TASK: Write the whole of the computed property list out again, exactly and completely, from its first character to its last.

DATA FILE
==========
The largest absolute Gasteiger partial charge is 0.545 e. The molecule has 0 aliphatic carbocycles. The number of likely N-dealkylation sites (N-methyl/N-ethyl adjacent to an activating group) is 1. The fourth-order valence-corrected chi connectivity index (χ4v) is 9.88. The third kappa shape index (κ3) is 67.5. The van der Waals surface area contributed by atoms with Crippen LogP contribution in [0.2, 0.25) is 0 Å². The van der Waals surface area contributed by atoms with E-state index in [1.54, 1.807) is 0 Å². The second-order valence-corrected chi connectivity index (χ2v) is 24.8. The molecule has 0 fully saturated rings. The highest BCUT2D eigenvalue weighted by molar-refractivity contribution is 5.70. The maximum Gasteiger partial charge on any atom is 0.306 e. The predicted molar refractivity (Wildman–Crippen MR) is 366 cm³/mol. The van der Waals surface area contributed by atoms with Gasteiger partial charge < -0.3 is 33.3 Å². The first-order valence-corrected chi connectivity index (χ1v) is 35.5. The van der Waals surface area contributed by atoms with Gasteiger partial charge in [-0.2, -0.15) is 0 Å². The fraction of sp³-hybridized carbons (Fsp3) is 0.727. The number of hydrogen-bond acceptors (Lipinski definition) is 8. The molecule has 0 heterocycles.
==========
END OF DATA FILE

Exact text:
The largest absolute Gasteiger partial charge is 0.545 e. The molecule has 0 aliphatic carbocycles. The number of likely N-dealkylation sites (N-methyl/N-ethyl adjacent to an activating group) is 1. The fourth-order valence-corrected chi connectivity index (χ4v) is 9.88. The third kappa shape index (κ3) is 67.5. The van der Waals surface area contributed by atoms with Crippen LogP contribution in [0.2, 0.25) is 0 Å². The van der Waals surface area contributed by atoms with E-state index in [1.54, 1.807) is 0 Å². The second-order valence-corrected chi connectivity index (χ2v) is 24.8. The molecule has 0 fully saturated rings. The highest BCUT2D eigenvalue weighted by molar-refractivity contribution is 5.70. The maximum Gasteiger partial charge on any atom is 0.306 e. The predicted molar refractivity (Wildman–Crippen MR) is 366 cm³/mol. The van der Waals surface area contributed by atoms with Gasteiger partial charge < -0.3 is 33.3 Å². The first-order valence-corrected chi connectivity index (χ1v) is 35.5. The van der Waals surface area contributed by atoms with Gasteiger partial charge in [-0.2, -0.15) is 0 Å². The fraction of sp³-hybridized carbons (Fsp3) is 0.727. The number of hydrogen-bond acceptors (Lipinski definition) is 8. The molecule has 0 heterocycles.